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They say that scent is the strongest of all memory triggers. I guess that's why any mention of the Harvest Fair comes with a memory of that building full of apples — red, yellow, green, striped apples — an olfactory delight.

But the scent of apples is fading fast. The Harvest Fair now has been marked for a remodel. And while we don't know fully what that means, it's clear there will be an even greater focus on wine and food, and an elimination of the many competitive exhibits and family ag-related activities reminiscent of country fairs.

That's why I went to visit Saralee Kunde last week. She knows as much about the Harvest Fair as anyone. She's been involved in all kinds of ways since it began.

"First it fizzled, then it was a huge success," she says, summing up 37 years of Harvest Fairs.

Is it fizzling again?

You won't hear that from Saralee. She's not a bad news person. More like matter-of-fact. "The times are changing," she says. "I wish they weren't changing, but they are."

The credit for founding the Harvest Fair is easy to assign.It was "Mr. Jamison," Saralee says, still calling J.W. "Wes" Jamison by his teacher's honorific after all these years. The Santa Rosa ag teacher who was also the livestock manager for the county fair, knew that the timing of that fair didn't work for agriculture, particularly apples. The early July opening was set by the racing board and was far too early for crops.

"I think he went to Boonville, to the Mendocino County Fair and Apple Show and saw what a fall event could look like," said Saralee.

The first Harvest Fair, she recalls, "was patched together after the 1975 county fair closed in the middle of July."

The entries and farm exhibits rolled in. "All it took was a visit from Mister Jamison. Most of them had been his students. The apples, everyone remembers those apples, came from the Duttons, the Walkers, the Imwalles, Darrel Hurst at Twin Hills."

The wine competition started slowly, but grew as the somewhat timid challenges to Napa became bolder. Another Jamison student, Rich Thomas, found the judges.

Saralee laughs, remembering that the first wine tasting came off under the aegis of her uncle Ray Wilson's liquor license (he owned the Hideaway in Petaluma) because it was put together too late for the fair to get one of its own.

It was touch-and-go for the first four years, with several county fair directors insisting at every meeting that it be scrapped. But a slim majority of supporters prevailed and, in 1979, Saralee took over as coordinator and a separate board, for just the Harvest Fair, was created.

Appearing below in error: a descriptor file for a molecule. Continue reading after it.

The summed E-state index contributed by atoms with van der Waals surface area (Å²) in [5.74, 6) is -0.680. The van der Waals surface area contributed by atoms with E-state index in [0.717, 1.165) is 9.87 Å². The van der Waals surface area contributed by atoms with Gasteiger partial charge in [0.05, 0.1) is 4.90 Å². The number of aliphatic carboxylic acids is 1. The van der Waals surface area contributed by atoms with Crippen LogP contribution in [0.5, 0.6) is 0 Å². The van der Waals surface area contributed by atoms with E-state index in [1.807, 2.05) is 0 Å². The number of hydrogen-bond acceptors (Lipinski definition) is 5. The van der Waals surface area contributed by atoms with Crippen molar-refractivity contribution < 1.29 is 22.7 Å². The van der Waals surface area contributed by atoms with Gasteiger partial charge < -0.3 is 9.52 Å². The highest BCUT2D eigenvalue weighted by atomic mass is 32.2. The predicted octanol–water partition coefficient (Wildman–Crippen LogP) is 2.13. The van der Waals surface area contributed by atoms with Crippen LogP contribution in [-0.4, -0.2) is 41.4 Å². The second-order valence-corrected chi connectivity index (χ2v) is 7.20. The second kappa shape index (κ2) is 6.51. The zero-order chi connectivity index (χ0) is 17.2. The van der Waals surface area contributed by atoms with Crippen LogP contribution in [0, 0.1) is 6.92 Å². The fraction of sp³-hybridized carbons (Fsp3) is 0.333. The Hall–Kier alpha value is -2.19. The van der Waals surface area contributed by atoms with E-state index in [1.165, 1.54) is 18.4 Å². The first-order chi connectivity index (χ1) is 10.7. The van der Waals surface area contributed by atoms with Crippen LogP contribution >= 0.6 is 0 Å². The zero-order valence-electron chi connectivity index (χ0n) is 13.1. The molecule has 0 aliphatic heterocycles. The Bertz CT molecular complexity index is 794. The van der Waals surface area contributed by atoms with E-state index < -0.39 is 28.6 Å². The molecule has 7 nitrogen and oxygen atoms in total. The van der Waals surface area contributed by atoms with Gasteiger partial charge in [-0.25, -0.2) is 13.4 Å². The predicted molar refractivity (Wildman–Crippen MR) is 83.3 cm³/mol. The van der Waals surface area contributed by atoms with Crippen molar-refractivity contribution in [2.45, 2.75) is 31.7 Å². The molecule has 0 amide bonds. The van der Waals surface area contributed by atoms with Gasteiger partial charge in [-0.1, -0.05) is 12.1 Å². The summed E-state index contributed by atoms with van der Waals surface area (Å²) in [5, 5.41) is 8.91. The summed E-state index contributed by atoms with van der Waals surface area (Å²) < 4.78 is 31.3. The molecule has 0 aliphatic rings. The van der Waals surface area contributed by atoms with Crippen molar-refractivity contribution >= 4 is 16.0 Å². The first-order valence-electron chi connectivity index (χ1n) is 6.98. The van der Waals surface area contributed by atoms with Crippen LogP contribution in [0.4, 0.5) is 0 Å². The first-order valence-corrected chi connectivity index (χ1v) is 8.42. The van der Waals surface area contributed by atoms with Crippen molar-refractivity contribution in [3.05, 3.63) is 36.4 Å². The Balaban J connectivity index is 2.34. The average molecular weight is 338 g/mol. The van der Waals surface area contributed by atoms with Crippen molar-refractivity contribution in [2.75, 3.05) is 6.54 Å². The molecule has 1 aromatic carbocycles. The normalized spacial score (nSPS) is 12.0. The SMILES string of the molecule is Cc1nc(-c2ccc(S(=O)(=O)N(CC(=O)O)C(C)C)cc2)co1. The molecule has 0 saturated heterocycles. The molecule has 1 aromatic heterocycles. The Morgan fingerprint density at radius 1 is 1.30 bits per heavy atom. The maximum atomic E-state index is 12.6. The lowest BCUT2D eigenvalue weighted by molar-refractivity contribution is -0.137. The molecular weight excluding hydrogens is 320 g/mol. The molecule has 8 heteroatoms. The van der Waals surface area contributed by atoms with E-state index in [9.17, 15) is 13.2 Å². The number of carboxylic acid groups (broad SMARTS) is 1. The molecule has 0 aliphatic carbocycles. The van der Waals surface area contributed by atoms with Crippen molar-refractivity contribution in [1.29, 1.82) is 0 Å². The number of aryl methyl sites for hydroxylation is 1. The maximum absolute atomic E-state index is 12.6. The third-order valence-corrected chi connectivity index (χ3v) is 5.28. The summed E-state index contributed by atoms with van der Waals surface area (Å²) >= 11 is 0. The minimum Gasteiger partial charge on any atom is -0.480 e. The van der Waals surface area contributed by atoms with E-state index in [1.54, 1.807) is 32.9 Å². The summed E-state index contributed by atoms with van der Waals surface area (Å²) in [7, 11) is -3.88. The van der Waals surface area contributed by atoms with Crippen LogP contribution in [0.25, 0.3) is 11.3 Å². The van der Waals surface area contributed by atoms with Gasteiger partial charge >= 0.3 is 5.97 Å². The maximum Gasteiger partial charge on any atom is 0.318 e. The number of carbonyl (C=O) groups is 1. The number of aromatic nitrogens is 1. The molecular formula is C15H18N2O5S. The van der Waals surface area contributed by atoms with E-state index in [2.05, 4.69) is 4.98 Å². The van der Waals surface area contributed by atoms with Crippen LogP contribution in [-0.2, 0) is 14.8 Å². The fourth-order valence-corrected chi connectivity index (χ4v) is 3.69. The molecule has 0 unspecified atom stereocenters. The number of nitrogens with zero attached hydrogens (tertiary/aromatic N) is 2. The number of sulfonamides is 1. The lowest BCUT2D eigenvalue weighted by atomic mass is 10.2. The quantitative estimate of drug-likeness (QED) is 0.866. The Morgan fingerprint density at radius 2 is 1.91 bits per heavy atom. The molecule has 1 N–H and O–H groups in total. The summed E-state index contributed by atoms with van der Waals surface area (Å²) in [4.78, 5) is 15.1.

It was a working board. Members did everything from pound the cash register at the wine sales and empty spit buckets at the tastings to cleaning up after the guest chefs and teaching small children to milk goats.

So, in the '80s, everything came together — not only wine and apples but food, a 10K run that started and ended on the grounds, the Grape Stomp (which took on a life of its own), hayrides, sheep dogs, local music, Jane Engdahl's wacky contests and all those exotic animals like llamas, emus, pot-bellied pigs, miniature ponies and pygmy goats.

Children loved it. So did their parents.

But the wine-drinkers loved it more. And that's what has happened.

"The grape industry has taken over our lives," Saralee says. As a woman who grew up milking cows on the family dairy to become one of the county's leading grape growers, she is in a position to know.

Wine leads the county's economy, with tourism, which goes hand-in-hand, a close second. And, in the words of some president or other, "It's the economy, stupid!"

Although she relinquished the coordinator's role to Sheila Quince in the late'80s, Saralee has kept in close touch with the issues. As a past president of the Sonoma County Fair who still sits on that board as well as the Harvest Fair board, she admits to mixed emotions, but knows that it can't endure

"Last year we had 3,200 entries and lost $70,000. We have to pay the apple growers to bring in the few we have. There just aren't that many anymore. We haven't been able to reimburse the wineries for the last five years."

She also has her own ideas — like pushing the fair to November, a Thanksgiving harvest celebration. "It's right in the middle of picking," she says, "Most grape growers can't even come."

She would hope to keep the Grape Stomp — "Or do it at the county fair." Many of the Harvest Fair family events, she suggests, could enhance the summer fair. And there's a hope that the Men's Garden Club might take on the pumpkin contest. "We have all these pumpkin patches to celebrate."

The "new" Harvest Fair, then, "would focus on the end products of agriculture." More food competitions, not only for chefs, but also for purveyors. And, of course, wine and more wine. "The wineries are eager to be there. They are making a name for themselves, she says. "

If Saralee sounds over-the-top positive, no one who knows her will be surprised. She's one of the most positive people on this green earth. And nowhere is her "let's just get on with it" attitude more evident than in the current battle she is waging against cancer.

As she begins her second round of chemotherapy at UCSF, she's talking about how lucky she is to live so near such a great medical center, how she is looking forward to June 7, which will be her final treatment.

She excited about her Easter plans to take 50 or so friends and family in a chartered bus to sunrise services at the Two Rock Church, where her late mother, Lillian McClelland, known to all as "Sweet Lil" liked to go, and then on to San Francisco's Palace Hotel for Easter brunch.

"And I'll wear my Easter bonnet, with all the frills upon it," she laughs.

And that is so Saralee.